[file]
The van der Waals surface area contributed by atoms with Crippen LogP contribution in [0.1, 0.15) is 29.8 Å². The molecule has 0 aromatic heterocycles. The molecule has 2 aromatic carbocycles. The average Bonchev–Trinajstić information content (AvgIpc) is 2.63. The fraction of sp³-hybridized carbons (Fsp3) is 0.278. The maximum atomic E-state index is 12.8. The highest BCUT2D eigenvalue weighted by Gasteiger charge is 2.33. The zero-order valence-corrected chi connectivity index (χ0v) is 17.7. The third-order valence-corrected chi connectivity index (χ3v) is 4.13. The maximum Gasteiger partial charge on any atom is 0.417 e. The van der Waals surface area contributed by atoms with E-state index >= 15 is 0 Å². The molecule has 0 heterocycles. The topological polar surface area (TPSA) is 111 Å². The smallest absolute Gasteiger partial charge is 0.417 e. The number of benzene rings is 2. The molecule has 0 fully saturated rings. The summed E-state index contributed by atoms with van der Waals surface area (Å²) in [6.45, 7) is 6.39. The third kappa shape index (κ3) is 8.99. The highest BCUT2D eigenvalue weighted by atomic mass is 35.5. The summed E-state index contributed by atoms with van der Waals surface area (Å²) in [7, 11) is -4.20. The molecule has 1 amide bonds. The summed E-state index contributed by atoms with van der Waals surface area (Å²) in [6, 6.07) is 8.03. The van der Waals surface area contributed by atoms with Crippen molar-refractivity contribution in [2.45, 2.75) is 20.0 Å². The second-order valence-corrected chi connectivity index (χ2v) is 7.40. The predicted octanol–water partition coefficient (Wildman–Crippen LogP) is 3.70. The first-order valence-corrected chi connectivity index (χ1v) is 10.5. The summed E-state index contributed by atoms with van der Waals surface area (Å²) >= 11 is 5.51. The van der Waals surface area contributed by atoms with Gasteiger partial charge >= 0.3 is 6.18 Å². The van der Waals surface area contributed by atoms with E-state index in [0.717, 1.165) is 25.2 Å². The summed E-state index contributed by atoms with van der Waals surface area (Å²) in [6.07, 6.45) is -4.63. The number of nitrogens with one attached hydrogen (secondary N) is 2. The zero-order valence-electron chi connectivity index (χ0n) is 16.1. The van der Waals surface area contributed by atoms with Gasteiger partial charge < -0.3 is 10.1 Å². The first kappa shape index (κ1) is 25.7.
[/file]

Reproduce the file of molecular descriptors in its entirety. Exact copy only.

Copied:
The van der Waals surface area contributed by atoms with Crippen LogP contribution in [0.1, 0.15) is 29.8 Å². The molecule has 0 aromatic heterocycles. The molecule has 2 aromatic carbocycles. The average Bonchev–Trinajstić information content (AvgIpc) is 2.63. The fraction of sp³-hybridized carbons (Fsp3) is 0.278. The maximum atomic E-state index is 12.8. The highest BCUT2D eigenvalue weighted by Gasteiger charge is 2.33. The zero-order valence-corrected chi connectivity index (χ0v) is 17.7. The third-order valence-corrected chi connectivity index (χ3v) is 4.13. The maximum Gasteiger partial charge on any atom is 0.417 e. The van der Waals surface area contributed by atoms with E-state index >= 15 is 0 Å². The molecule has 0 heterocycles. The topological polar surface area (TPSA) is 111 Å². The smallest absolute Gasteiger partial charge is 0.417 e. The number of benzene rings is 2. The molecule has 0 fully saturated rings. The summed E-state index contributed by atoms with van der Waals surface area (Å²) in [6.45, 7) is 6.39. The third kappa shape index (κ3) is 8.99. The highest BCUT2D eigenvalue weighted by atomic mass is 35.5. The summed E-state index contributed by atoms with van der Waals surface area (Å²) in [7, 11) is -4.20. The molecule has 1 amide bonds. The summed E-state index contributed by atoms with van der Waals surface area (Å²) in [6, 6.07) is 8.03. The van der Waals surface area contributed by atoms with Crippen molar-refractivity contribution in [2.45, 2.75) is 20.0 Å². The second-order valence-corrected chi connectivity index (χ2v) is 7.40. The predicted octanol–water partition coefficient (Wildman–Crippen LogP) is 3.70. The first-order valence-corrected chi connectivity index (χ1v) is 10.5. The summed E-state index contributed by atoms with van der Waals surface area (Å²) >= 11 is 5.51. The van der Waals surface area contributed by atoms with Gasteiger partial charge >= 0.3 is 6.18 Å². The van der Waals surface area contributed by atoms with E-state index in [0.717, 1.165) is 25.2 Å². The summed E-state index contributed by atoms with van der Waals surface area (Å²) in [6.07, 6.45) is -4.63. The number of nitrogens with one attached hydrogen (secondary N) is 2. The zero-order valence-electron chi connectivity index (χ0n) is 16.1. The van der Waals surface area contributed by atoms with Gasteiger partial charge < -0.3 is 10.1 Å². The first kappa shape index (κ1) is 25.7.